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Hunting; remembering who’s the Boss by Stephen Ward

Stephen Ward 10 PTFor those of us hunters who have had the good fortune to put some nice deer heads with racks on our walls, there are times when we can all get caught up with ourselves. We have learned techniques that allow us to harvest deer.   Sure, it’s nice to be proud of the times when things have gone RIGHT for us guys in Camo; and while that can indeed add to some bragging rights, it is also nice to remember just who is the boss of the American forest, the BUCK, and reflect upon just how many times that (and I speak collectively of BUCK as being the all encompassing spirit of ALL those wily rascals) wise old fellow made a fool of us and beat us at what we think is OUR game. 

Thinking back, there have been a few times in my hunting experiences that just have been practically downright humiliating and taught me a lesson of respect for Old Mr. Deer; and to realize that they also have a sense of humor at times; or perhaps I should more correctly refer to that as “ATTITUDE!”  The most memorable of such occasions I wanted to share; and while I enjoy showing pictures of some of the deer I have taken; I have also been humbled enough to share that Laughter, at one’s self; when shown who is the boss to beat out there; can indeed be the best Medicine.

On one occasion I was hunting an area of thick pines that encompassed a beaver pond.  This area had a tremendous amount of deer sign, fresh trails, fresh droppings, scrapes and rubs.  I entered the woods on a misty cool morning, walking in just before sunrise stealthily from the road on a small trail that led across a small creek, which fed into a bigger creek flowing back to the right; that went into the beaver pond.  I did everything I knew to do.  I was wearing soft fleece camo that was silent, I had covered my scent in a matching pine scent, placed my scent pads on my boots and laid some doe scent on those.  I had been thru this area before in previous years, so I knew where I had to go for getting the best elevated view of the beaver pond and its surrounding edges and woods, a rise to the west side of the pond.  Without hardly making a sound, I made my way there just before sunrise and settled in. The wind was coming from the Northwest so there was no way that my approach from the Southeast could have been noticed.  About 45 minutes after sunrise, a light fine misting rain settled in over me, nothing I minded and sat thru it quietly for hours, watching as hawks flew over the pond, a doe came to drink, the beaver made an appearance; but no buck showed himself, not even after the doe, which indeed had my hopes up after she appeared that she would be quite an attractant.  No, no buck showed itself, not for hours.  The rain started getting heavier around 11 am, and by noon, I had enough, thought I would go back out to the truck; dry off, get into some new dry clothes and get a bite to eat and relax until about 2:30, then go back in for the afternoon, hoping it would be drier by then.  So I quietly got up, walked like an Indian back thru the woods, across the pine needles & avoiding stepping on sticks, back to the small trail that led out toward the road, across the little creek and back to my vehicle.  The rain seemed to be letting up now.  I unlocked the vehicle, opened the front door.  I leaned my rifle against the bumper and stepped back into the open truck doorway to commence taking my hat off, threw it on the seat, unzipped my jacket, threw that on the seat.  Next was the turtleneck shirt I was wearing that had to come up and over my shoulders.  I pulled the bottom of it up  and started pulling it over my head, about as far as the neck opening being about even with my eyes when I hear a noise back by where the trail comes out of the woods. I could SWEAR I heard like a little snort from over there.  So I turn with both my hands still bunching my shirt over my head and peering out thru the turtleneck hole… and there, standing right where I had just walked out of; and staring right back at me, was a 5×5 “10 pointer” plus non-typicals BUCK; looking at me with this expression like.. “Hey Stupid! You think you are going to outsmart ME in MY territory??”  He snorted at me again with a loud, almost  indignant cursive tone, turned and bounded back into the woods, across the creek, only to watch his big tail go bouncing off. I could not help but start laughing for several minutes; just picturing how I must have looked in that deer’s eyes and the true comedy of it all.   Needless to say, I hunted a different location THAT afternoon. I wasn’t going to surprise HIM that day; that was for sure.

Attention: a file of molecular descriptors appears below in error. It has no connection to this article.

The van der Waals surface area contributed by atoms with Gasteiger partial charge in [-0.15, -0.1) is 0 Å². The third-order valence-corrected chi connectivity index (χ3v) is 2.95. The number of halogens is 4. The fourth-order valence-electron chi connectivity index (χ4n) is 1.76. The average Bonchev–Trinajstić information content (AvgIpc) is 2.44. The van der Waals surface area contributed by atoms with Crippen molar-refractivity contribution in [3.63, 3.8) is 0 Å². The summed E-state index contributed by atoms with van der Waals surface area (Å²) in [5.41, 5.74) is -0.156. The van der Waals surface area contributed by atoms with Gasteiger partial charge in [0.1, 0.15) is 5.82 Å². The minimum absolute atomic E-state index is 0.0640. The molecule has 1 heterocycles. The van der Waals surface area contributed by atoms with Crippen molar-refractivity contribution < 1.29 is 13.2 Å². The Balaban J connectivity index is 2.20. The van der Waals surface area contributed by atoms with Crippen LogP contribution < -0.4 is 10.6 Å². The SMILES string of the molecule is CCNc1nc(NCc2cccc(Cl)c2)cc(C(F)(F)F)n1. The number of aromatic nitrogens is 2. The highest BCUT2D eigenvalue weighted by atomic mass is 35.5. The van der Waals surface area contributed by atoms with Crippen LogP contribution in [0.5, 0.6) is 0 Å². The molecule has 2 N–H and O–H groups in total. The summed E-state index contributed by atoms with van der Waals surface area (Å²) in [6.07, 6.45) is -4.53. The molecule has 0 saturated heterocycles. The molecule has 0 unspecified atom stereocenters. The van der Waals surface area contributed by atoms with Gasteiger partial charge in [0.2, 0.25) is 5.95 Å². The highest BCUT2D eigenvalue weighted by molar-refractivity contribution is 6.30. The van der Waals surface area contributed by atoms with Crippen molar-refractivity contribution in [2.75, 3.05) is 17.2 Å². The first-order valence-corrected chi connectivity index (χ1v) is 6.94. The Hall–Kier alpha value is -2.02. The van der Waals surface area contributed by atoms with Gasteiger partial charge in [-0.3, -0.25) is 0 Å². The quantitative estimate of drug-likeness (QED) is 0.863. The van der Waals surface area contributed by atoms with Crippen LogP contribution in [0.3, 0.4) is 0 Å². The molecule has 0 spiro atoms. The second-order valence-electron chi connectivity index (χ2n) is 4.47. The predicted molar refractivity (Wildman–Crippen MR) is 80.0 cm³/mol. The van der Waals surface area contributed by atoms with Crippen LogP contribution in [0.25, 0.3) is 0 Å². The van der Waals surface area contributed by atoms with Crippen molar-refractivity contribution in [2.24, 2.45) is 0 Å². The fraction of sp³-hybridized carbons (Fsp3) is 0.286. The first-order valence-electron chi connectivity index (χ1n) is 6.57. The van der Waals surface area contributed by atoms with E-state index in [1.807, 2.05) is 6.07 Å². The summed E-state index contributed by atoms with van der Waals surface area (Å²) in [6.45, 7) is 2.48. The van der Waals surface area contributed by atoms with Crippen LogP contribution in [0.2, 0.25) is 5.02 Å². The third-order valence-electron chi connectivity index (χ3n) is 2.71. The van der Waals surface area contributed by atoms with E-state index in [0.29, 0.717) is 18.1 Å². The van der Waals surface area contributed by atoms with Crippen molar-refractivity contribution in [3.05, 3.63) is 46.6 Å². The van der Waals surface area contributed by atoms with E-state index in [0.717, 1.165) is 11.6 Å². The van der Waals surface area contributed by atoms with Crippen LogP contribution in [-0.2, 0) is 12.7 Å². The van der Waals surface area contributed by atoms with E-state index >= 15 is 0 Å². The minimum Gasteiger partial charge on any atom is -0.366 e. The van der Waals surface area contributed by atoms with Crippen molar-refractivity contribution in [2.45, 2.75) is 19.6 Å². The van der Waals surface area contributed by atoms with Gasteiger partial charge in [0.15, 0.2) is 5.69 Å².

So, just when you think that you are getting to be a good deer hunter because you have some trophies on the wall, doesn’t mean you still can’t be totally embarrassed by one of God’s keenest creatures; and it is being able to humbly appreciate the beauty in that, able to give respect to the almighty BUCK; that makes HUNTING the ongoing challenge and thrill that it is.  There is ALWAYS another deer out there that is smarter than you, or thinks he is anyway, to go after. For all the bucks on a wall, there are probably 10 for every one who outsmarted you; and you know what?  That is OK!  THAT is what makes us go on. 

Good hunting to all of you this fall!

Stephen Ward is a past board member of the Arizona Deer Association.

Kevin Paulson

Kevin Paulson is the Founder and CEO of His passion for Hunting began at the age of 5 hunting alongside of his father. Kevin has followed his dreams through outfitting, conservation work, videography and hunting trips around the world.

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